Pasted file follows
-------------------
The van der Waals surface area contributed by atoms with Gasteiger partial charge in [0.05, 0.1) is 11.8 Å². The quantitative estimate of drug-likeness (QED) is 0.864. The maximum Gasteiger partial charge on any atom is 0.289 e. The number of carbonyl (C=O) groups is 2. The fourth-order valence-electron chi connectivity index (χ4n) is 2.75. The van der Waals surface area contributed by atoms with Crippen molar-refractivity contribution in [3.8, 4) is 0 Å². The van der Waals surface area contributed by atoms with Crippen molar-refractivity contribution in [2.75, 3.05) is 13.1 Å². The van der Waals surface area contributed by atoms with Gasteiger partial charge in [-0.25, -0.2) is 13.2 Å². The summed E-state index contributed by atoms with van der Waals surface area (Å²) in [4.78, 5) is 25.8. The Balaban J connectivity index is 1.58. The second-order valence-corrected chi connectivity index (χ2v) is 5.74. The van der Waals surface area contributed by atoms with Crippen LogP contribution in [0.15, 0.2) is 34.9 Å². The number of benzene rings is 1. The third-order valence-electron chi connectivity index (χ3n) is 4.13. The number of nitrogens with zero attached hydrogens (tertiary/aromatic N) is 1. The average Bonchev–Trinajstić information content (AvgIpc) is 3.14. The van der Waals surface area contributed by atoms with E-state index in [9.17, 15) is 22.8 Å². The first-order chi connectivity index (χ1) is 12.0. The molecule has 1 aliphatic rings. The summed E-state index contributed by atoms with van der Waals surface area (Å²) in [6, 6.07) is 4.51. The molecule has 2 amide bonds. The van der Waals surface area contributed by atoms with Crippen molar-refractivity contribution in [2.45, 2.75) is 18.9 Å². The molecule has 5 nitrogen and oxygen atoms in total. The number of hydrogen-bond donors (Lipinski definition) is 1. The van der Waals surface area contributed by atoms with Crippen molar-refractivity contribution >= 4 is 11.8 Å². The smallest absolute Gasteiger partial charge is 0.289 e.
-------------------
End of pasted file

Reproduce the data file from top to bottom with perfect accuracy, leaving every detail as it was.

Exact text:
The van der Waals surface area contributed by atoms with Gasteiger partial charge in [0.05, 0.1) is 11.8 Å². The quantitative estimate of drug-likeness (QED) is 0.864. The maximum Gasteiger partial charge on any atom is 0.289 e. The number of carbonyl (C=O) groups is 2. The fourth-order valence-electron chi connectivity index (χ4n) is 2.75. The van der Waals surface area contributed by atoms with Crippen molar-refractivity contribution in [3.8, 4) is 0 Å². The van der Waals surface area contributed by atoms with Crippen molar-refractivity contribution in [2.75, 3.05) is 13.1 Å². The van der Waals surface area contributed by atoms with Gasteiger partial charge in [-0.25, -0.2) is 13.2 Å². The summed E-state index contributed by atoms with van der Waals surface area (Å²) in [4.78, 5) is 25.8. The Balaban J connectivity index is 1.58. The second-order valence-corrected chi connectivity index (χ2v) is 5.74. The van der Waals surface area contributed by atoms with Crippen LogP contribution in [0.15, 0.2) is 34.9 Å². The number of benzene rings is 1. The third-order valence-electron chi connectivity index (χ3n) is 4.13. The number of nitrogens with zero attached hydrogens (tertiary/aromatic N) is 1. The average Bonchev–Trinajstić information content (AvgIpc) is 3.14. The van der Waals surface area contributed by atoms with E-state index in [9.17, 15) is 22.8 Å². The first-order chi connectivity index (χ1) is 12.0. The molecule has 1 aliphatic rings. The summed E-state index contributed by atoms with van der Waals surface area (Å²) in [6, 6.07) is 4.51. The molecule has 2 amide bonds. The van der Waals surface area contributed by atoms with Crippen molar-refractivity contribution in [2.45, 2.75) is 18.9 Å². The molecule has 5 nitrogen and oxygen atoms in total. The number of hydrogen-bond donors (Lipinski definition) is 1. The van der Waals surface area contributed by atoms with Crippen molar-refractivity contribution >= 4 is 11.8 Å². The smallest absolute Gasteiger partial charge is 0.289 e.